George Ford has labelled his recognition as the IRB Junior Player of the Year 2011 earlier this week as a “massive honour”, the England fly half having become his country’s first recipient of the age grade award.
The 18-year-old helped England reach the final of the IRB Junior World Championship 2011 in Italy, where they lost 33-22 to a New Zealand outfit featuring the other two nominees for the award, captain Luke Whitelock and flanker Sam Cane.
Ford was the youngest player in the tournament at only 18 years and three months, but his skills and vision in the No.10 jersey belied his tender age, the fly half always seeming to have time on the ball and more often than not selecting the right option.
“It’s a massive honour, especially when you consider the calibre of players who have won it in the past as well as the others nominated,” admitted Ford, who was unable to attend the IRB Awards in Auckland as a result of club commitments the Leicester Tigers.
Rugby is a team game
“I couldn’t believe it when I found out to be honest, but I’ve got to be quick to point out that rugby is not an individual sport. All of the lads were awesome throughout the whole campaign and I’d like to think that I’m picking up the award on behalf of them.”
Ford was part of an England Under 20 side which lost just once in 2011 under new coach Rob Hunter, securing the Six Nations Grand Slam before failing once again to end the New Zealand dominance of the IRB Junior World Championship, the Baby Blacks having won all four titles.
“Winning the Grand Slam in Ireland was a massive highlight. To remain unbeaten against the calibre of sides we played against took some doing, but we performed well each time we took to the field. Getting to the final of the Junior World Championship was also a great achievement, it’s just a shame that we fell just short against a strong New Zealand side.”
The Tigers Academy graduate is in good company with previous winners of the IRB Age Grade award including Aaron Cruden, Isaia Toeava and Jerome Kaino, who were all part of New Zealand’s Rugby World Cup 2011 winning squad.
“I really am just taking it each game as it comes, my focus is on Leicester at the moment and will switch to England during the Under 20 Six Naitons, but there are a fair few established names that have won the award in the past and it’s a massive honour to be part of them now.”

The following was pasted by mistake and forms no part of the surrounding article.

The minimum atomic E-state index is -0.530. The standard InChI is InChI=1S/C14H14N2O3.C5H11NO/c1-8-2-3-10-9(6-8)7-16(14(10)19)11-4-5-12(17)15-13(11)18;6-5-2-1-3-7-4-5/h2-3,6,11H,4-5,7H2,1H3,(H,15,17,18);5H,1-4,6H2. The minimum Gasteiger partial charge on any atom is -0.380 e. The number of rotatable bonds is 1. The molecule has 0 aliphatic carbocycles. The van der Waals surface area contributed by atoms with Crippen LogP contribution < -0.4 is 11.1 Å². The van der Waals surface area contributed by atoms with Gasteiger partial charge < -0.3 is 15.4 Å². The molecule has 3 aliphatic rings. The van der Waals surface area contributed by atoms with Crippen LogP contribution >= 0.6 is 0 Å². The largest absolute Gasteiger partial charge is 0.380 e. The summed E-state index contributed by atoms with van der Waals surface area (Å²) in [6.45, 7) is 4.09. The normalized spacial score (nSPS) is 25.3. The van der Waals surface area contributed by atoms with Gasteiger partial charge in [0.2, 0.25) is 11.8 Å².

Ford’s performances and recognition as the IRB Junior Player of the Year 2011 have earned him the praise of Tigers’ director of rugby Richard Cockerill and England Under 20 coach Hunter.
“We’re delighted for Fordy,” admitted former England international Cockerill. “It is a big achievement and a reflection of the hard work that he puts in to his game, and the work that goes on. He did really well at the Junior World Championships in the summer and, after coming through the Tigers Academy, has made the step up to the first team and really fronted up.
“For a young man, he has a good skill-set, understands the game well and works really hard on his game. He is still 18, his game is developing all of the time and will continue to improve.”
Hunter added: “This is a massive achievement for George and fantastic recognition for him, his family and his club. He was the youngest player in our squad last season, and his success reflects well on the rest of the Under 20 players and the effort they all put in last season.
“George’s influence on the pitch and off it was enormous; he works extremely hard to maintain his high levels of performance and is a pleasure to work with as a coach. He’s a key player and we’re looking forward to having him back in the Under 20s for the Six Nations and the Junior World Championship.”